The sport of skeleton has, like its sister sport bobsleigh, benefitted from the British aristocracy’s predilection to do stupid and dangerous things at high speeds. It seems fitting therefore that the oldest man to compete in Olympic skeleton is James Stuart Coates, 3rd Baronet Coates, of Auchendrane. Coates was a veteran of St. Moritz and once said of the Cresta Run “She is a powerful and attractive mistress. She will stand no nonsense when you are learning the ropes and many and severe are the rebuffs she will give to even her most ardent suitors”. A veteran of World War I, Coates was to be in charge of the operation to evacuate British royalty should German forces invade Britain during World War II.
Pál Ványa (HUN)
43 years, 239 days at St. Moritz 1948
From modern day Slovakia, Pál Ványa had been Hungarian champion as far back as 1931. His Olympic experience consisted of a single jump at the 1948 Olympics that ended in a fall on landing.
Sondra Van Ert (USA)
37 years, 342 days at Salt Lake City 2002
Originally an alpine skier at the University of Utah Sondra Van Ert was good enough to win silver in downhill when she represented the USA at the World University Games. A serious knee injury shortly before graduation seemed to end her racing career and she became the manager of a paint store in Idaho. She took up recreational snowboarding at the age of 26 and soon returned to the competitive side of sport. Van Ert won 6 US titles and 2 World Championship bronzes before retiring in 2004.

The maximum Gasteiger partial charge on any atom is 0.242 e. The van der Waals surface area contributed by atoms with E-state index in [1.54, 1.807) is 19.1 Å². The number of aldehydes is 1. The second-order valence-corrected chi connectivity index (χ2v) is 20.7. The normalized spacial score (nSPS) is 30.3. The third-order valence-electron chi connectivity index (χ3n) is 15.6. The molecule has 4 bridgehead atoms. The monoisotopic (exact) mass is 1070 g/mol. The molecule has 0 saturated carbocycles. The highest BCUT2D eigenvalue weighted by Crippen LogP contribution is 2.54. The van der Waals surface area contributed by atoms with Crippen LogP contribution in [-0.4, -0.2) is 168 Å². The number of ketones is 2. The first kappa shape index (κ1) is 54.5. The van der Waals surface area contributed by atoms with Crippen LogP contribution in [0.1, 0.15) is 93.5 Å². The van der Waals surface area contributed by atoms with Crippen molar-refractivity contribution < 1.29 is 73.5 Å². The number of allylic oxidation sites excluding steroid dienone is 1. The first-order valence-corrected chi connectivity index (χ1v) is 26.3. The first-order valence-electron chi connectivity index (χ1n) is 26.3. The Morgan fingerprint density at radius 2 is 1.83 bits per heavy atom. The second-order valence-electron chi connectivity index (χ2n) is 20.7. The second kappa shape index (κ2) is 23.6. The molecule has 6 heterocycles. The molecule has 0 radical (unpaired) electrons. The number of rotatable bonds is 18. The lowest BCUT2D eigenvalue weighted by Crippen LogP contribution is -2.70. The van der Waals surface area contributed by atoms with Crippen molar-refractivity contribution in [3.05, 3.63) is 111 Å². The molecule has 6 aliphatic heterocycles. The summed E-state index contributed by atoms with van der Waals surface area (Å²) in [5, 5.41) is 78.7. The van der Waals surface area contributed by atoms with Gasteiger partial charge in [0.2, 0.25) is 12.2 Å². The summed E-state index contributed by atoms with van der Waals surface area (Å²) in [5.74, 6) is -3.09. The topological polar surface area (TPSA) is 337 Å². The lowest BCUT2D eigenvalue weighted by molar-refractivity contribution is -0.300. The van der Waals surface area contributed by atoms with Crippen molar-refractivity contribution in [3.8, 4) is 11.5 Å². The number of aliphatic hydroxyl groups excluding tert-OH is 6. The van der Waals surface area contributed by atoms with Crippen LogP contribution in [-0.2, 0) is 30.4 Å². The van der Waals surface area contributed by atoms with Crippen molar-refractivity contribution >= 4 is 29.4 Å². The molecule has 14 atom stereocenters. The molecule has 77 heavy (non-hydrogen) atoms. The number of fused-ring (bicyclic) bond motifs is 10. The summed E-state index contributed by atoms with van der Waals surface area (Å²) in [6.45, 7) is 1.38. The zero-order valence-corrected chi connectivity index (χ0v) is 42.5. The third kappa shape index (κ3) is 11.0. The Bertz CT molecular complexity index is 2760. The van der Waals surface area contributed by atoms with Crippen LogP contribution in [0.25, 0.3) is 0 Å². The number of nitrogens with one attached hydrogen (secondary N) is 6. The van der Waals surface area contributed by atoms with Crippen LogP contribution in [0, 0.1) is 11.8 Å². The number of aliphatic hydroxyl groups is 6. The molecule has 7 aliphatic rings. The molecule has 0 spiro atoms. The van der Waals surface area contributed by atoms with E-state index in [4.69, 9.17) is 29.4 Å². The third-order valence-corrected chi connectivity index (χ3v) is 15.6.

Albert Tebbit (GBR)
52 years, 31 days at Chamonix 1924
It may seem incredible to today’s speed skating fans but once upon a time British skaters were amongst the best in the world. Unfortunately for Albert Tebbitt that time, which coincided with his prime as a skater, came 30 years before speed skating débuted at the Olympics. Tebbitt even broke a world record, the now unofficial hour record, but his best days were well behind him when he made his bow at Olympic level.